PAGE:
Beginnings

I was fully enlightened to the truth that “life would never be the same” once I crossed the threshold into parenthood.  After experiencing the pain of loss and facing painful insecurities as to whether or not I might ever know the privilege of completely turning my life upside down, this upending became all that I truly wanted.

And it has been major.

And I am grateful.

Although I will admit to being older, more exhausted,  more plump and yet significantly less visible, I am also happy in a way that I never was before.

Nevertheless, I will come clean and admit that my first year of being a mother was filled with moments that should have been regulated by the Geneva Conventions.  We were visited by colic, breastfeeding difficulties, major sleep problems, poor weight gain (his), poor weight loss (mine), separation anxiety (mine and his), and postpartum anxiety (mine).  I will never know how much of this tangled mess resulted from my state of mental disarray nor can I tell you how much was related to the circumstances surrounding my son’s birth but I’m sure that many of our difficulties were exacerbated somewhere in the dark recesses of my own head.

The truth is that it doesn’t really matter.

In my dreams of early motherhood I was basking blissfuly in the beauty of my newborn son, traipsing around town with him happily strapped to my chest instead of spending hours desperately trying to quiet his screams and my fears that his continued survival was anything but guaranteed.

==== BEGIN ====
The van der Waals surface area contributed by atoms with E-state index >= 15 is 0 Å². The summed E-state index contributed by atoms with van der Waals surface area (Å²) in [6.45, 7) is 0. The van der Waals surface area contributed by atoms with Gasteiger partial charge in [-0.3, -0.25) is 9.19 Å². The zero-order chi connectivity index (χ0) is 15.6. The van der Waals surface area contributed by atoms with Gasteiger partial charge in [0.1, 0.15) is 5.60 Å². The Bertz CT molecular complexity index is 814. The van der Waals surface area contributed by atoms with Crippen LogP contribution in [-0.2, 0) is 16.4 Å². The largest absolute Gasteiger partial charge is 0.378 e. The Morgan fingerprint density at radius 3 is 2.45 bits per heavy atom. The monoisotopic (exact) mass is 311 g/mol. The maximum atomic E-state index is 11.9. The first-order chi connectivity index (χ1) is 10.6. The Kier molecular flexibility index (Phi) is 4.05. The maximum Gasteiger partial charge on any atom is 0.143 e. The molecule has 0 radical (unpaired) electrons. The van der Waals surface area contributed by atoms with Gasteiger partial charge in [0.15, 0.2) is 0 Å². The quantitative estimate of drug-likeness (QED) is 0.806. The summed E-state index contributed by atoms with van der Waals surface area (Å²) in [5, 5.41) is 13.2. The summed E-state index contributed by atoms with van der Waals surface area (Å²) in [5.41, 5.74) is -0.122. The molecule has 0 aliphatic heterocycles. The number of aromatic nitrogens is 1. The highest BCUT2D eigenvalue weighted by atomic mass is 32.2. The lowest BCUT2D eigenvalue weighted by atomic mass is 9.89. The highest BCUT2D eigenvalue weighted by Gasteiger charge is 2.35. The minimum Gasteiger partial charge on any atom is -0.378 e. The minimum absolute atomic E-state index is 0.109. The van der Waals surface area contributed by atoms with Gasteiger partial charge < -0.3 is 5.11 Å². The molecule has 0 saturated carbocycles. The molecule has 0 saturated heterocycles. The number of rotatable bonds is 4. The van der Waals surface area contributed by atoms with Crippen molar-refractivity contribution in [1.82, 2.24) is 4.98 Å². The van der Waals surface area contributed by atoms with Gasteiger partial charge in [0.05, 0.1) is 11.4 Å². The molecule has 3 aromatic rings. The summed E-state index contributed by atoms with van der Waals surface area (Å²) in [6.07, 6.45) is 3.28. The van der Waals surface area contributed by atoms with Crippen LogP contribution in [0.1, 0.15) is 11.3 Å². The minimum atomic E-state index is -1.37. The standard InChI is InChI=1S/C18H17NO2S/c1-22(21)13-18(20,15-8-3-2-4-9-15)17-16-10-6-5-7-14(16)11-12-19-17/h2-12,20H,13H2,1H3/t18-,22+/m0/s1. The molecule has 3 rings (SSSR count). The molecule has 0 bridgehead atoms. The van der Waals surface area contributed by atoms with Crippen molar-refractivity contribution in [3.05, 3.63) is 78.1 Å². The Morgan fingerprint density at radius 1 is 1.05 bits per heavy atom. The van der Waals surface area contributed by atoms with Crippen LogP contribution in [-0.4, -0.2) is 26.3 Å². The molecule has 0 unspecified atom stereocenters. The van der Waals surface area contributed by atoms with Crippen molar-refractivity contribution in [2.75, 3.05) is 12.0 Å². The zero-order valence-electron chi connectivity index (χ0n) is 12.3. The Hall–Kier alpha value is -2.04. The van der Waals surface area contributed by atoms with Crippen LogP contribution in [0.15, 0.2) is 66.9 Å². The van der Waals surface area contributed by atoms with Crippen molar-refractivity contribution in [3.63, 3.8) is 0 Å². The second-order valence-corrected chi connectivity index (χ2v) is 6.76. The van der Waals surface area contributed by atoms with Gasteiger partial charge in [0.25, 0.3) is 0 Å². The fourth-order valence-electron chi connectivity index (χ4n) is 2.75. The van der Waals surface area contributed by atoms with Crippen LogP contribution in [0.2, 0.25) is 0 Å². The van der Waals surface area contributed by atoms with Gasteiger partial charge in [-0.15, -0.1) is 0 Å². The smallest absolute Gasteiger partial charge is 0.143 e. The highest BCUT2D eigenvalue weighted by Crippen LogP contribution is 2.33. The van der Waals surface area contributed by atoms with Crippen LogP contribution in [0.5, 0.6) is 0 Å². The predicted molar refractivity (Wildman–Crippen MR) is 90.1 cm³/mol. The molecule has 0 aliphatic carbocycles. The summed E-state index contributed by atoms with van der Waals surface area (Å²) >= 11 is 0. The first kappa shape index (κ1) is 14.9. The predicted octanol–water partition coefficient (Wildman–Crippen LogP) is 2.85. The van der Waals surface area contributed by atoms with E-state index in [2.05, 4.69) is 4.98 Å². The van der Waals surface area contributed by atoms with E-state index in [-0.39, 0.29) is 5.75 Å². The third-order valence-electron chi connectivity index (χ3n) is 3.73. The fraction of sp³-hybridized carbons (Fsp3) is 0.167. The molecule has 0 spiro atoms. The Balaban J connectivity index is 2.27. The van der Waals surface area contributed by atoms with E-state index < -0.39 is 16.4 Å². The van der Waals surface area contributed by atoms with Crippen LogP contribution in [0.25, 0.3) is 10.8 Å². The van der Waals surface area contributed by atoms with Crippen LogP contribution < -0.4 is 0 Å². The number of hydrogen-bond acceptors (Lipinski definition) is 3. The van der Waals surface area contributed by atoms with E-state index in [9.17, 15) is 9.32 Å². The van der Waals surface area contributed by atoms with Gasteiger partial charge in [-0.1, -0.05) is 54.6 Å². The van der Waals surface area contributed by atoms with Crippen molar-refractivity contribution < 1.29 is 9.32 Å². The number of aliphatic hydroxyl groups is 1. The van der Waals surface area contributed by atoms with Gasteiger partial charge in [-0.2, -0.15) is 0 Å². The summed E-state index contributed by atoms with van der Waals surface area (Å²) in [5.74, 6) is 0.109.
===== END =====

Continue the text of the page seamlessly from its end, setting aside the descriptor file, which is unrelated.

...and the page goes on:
But, as I said, all that truly doesn’t matter now.

My son g is now a spirited toddler and happily pouring over the writings of Richard Scary – for the 2,359,124th time.

I would do everything all over again to get to exactly where we are today.

I sometimes marvel at the fact that I survived and I am, strange as it still seems to me sometimes, a mother.  I converted every cell of my body over to taking care of my son for a very long time because that was all my limited faculties could manage.

But every now and then I am reminded of her.  That woman that loved to take long quiet walks and get her fingernails dirty.
I catch her stirring, a hint of activity on the EEG. I see that she hasn’t given up her love of coffee or chocolate-covered almonds.  I am curious about her now.  What does she want to do next?   I wonder what she’s learned from all this.

This blog is for her.